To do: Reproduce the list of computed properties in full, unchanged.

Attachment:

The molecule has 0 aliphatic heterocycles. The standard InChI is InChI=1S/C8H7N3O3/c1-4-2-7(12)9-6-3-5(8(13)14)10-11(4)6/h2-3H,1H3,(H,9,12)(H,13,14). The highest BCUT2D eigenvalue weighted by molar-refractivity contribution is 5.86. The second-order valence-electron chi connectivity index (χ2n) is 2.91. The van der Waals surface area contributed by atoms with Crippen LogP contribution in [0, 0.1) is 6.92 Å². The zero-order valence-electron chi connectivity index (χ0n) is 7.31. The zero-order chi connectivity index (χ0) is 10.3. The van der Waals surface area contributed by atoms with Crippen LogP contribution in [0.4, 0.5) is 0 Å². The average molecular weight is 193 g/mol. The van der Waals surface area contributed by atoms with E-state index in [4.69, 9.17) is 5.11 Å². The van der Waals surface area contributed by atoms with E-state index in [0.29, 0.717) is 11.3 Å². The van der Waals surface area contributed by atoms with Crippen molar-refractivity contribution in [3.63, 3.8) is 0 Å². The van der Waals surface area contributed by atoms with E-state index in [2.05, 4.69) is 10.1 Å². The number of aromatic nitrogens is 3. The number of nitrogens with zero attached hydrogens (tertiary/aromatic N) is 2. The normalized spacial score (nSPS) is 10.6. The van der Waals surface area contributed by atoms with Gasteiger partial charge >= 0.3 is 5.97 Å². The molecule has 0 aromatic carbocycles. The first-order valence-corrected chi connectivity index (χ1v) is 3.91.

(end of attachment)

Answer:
The molecule has 0 aliphatic heterocycles. The standard InChI is InChI=1S/C8H7N3O3/c1-4-2-7(12)9-6-3-5(8(13)14)10-11(4)6/h2-3H,1H3,(H,9,12)(H,13,14). The highest BCUT2D eigenvalue weighted by molar-refractivity contribution is 5.86. The second-order valence-electron chi connectivity index (χ2n) is 2.91. The van der Waals surface area contributed by atoms with Crippen LogP contribution in [0, 0.1) is 6.92 Å². The zero-order valence-electron chi connectivity index (χ0n) is 7.31. The zero-order chi connectivity index (χ0) is 10.3. The van der Waals surface area contributed by atoms with Crippen LogP contribution in [0.4, 0.5) is 0 Å². The average molecular weight is 193 g/mol. The van der Waals surface area contributed by atoms with E-state index in [4.69, 9.17) is 5.11 Å². The van der Waals surface area contributed by atoms with E-state index in [0.29, 0.717) is 11.3 Å². The van der Waals surface area contributed by atoms with Crippen molar-refractivity contribution in [3.63, 3.8) is 0 Å². The van der Waals surface area contributed by atoms with E-state index in [2.05, 4.69) is 10.1 Å². The number of aromatic nitrogens is 3. The number of nitrogens with zero attached hydrogens (tertiary/aromatic N) is 2. The normalized spacial score (nSPS) is 10.6. The van der Waals surface area contributed by atoms with Gasteiger partial charge >= 0.3 is 5.97 Å². The molecule has 0 aromatic carbocycles. The first-order valence-corrected chi connectivity index (χ1v) is 3.91.